Agreeing with one of the arguments advanced in the papers filed by the Assistant Utah Attorneys General opposing the injunction, Judge Nielson ruled that the vape shops were not entitled to an injunction because state law allowing payment for any taking of private property would provide the vape shops just compensation if shops need to be related or suffer harm to commercial interest. “Because Plaintiffs can obtain just compensation through these avenues if they establish that they have suffered a regulatory taking,” the court wrote, it had “no authority to issue a preliminary injunction.”

After many years of study, the Utah Legislature enacted SB 189, and predecessor bills, to address the rise in vape use among young people in Utah. The vape shop plaintiffs in the case admitted that the “bulk of” their sales come from flavored electronic cigarette products, which only Retail Tobacco Specialty Businesses may sell in Utah and which health officials have found to be particularly attractive to teens. SB 189 provided vape retailers nearly a year and a half to move their businesses to other suitable locations before its effective date.

Although the vape shops’ preliminary injunction motion was denied, the case is ongoing.

Utah Attorney General’s Office Statement on Supreme Court Abortion Ruling

June 24, 2022

Today, the United States Supreme Court overruled Roe v. Wade and Planned Parenthood v. Casey, holding that there is no right to abortion protected by the U.S. Constitution—such a right is not deeply rooted in the nation’s history and traditions. 

In anticipation of this ruling, the Utah State Legislature enacted a statute that is triggered by the Court’s decision and will prohibit abortion except in cases of rape, incest, the life of the mother, and other serious medical complications. 

“The Supreme Court pronouncement is clear. It has returned the question of abortion to the states,” said Utah Attorney General Sean D.Reyes. ”And the Utah legislature has answered that question. My office will do its duty to defend the state law against any and all potential legal challenges.”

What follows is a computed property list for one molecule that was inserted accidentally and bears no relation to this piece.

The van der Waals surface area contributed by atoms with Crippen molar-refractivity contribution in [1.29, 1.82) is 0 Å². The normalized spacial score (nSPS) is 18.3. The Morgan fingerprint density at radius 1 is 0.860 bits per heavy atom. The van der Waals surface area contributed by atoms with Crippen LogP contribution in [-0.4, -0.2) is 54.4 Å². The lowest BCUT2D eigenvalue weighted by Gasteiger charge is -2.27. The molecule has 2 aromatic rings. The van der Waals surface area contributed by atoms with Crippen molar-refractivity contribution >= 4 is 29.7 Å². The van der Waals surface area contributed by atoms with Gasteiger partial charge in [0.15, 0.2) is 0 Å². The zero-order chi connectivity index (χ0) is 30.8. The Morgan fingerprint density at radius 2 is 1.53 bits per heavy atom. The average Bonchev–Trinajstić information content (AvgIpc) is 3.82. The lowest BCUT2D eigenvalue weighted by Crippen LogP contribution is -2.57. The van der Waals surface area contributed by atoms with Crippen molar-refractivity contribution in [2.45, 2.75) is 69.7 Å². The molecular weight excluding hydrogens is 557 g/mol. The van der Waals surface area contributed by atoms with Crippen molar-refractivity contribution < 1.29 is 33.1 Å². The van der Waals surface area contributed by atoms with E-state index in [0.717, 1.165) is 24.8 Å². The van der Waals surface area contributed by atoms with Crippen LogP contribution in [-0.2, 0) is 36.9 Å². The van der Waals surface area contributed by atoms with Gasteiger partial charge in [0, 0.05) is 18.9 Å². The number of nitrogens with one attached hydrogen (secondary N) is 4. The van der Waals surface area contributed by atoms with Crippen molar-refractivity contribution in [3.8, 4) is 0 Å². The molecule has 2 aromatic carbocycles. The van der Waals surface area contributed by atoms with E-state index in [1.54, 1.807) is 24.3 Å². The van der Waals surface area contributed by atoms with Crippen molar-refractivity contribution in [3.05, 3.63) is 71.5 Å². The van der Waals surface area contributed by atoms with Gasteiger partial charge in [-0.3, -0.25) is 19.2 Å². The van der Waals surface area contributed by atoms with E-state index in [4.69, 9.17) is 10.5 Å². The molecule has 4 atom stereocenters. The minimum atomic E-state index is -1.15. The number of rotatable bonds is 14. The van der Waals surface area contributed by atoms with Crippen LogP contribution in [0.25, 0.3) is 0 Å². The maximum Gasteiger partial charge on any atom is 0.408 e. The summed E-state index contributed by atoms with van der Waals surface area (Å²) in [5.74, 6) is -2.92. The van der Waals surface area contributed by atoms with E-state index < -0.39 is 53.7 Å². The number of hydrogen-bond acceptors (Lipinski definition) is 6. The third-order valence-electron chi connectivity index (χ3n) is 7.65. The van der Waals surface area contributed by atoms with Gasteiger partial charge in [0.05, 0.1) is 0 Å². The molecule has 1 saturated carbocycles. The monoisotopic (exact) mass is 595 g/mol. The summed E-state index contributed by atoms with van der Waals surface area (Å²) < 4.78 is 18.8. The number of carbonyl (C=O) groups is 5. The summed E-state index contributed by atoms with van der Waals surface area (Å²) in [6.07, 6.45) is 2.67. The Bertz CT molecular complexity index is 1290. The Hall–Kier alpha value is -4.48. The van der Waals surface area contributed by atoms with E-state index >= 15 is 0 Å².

Utah Attorney General Reyes Defends 2nd Amendment at Supreme Court

June 23, 2022

Utah Attorney General Sean D. Reyes applauds the Supreme Court of the United States (SCOTUS) for upholding the Second Amendment declaring New York’s subjective-issue firearm license regime unconstitutional in New York State Rifle and Pistol Association v. Bruen.

Today, SCOTUS ruled 6-3 that New York’s requirement to obtain a concealed-carry license violates the Constitution “by preventing law-abiding citizens with ordinary self-defense needs from exercising their right to keep and bear arms in public.” The State of New York requires citizens to “demonstrate a special need for self-protection distinguishable from that of the general community or of persons engaged in the same profession” to obtain a concealed permit to carry a firearm outside the home.

The amicus brief was co-led by Arizona Attorney General Mark Brnovich and Missouri Attorney General Eric Schmitt. They were joined by the attorneys general from Alabama, Alaska, Arkansas, Florida, Georgia, Idaho, Indiana, Kansas, Kentucky, Louisiana, Mississippi, Montana, Nebraska, New Hampshire, North Dakota, Ohio, Oklahoma, South Carolina, South Dakota, Tennessee, Texas, West Virginia, and Wyoming.

Copy of SCOTUS opinion here.

Utah AGO Amicus Brief Used to Support U.S. Supreme Court Decision

June 22, 2022

Yesterday, an amicus brief written by the Utah Attorney General’s Office was used in support of a decision made by the U.S. Supreme Court in Shoop v. Twyford, No. 21-511.

In Shoop v. Twyford, Raymond Twyford was found guilty of aggravated murder in the State of Ohio and sentenced to death. When his conviction and sentence was affirmed by Ohio’s appellate court, Twyford challenged the decision, claiming his counsel failed to present evidence of a head injury that impacted his ability to make rational decisions. Under a law called the All Writs Act 28 U.S.C. §1651(a), Twyford requested to be transported to a medical facility for evaluation to obtain evidence he believed was critical to his case.

Initially, Twyford’s request was approved by the lower federal courts even though it was unlikely that any evidence developed would have been admissible in court. The Utah Attorney General’s Office weighed in with an amicus brief in the United States Supreme Court highlighting the risks involved with transporting violent prisoners. Historically, innocent lives have been lost in these transports. In this case, not only would the transportation of Twyford risk the lives of those facilitating his transportation but would also endanger the lives of every individual at the medical facility.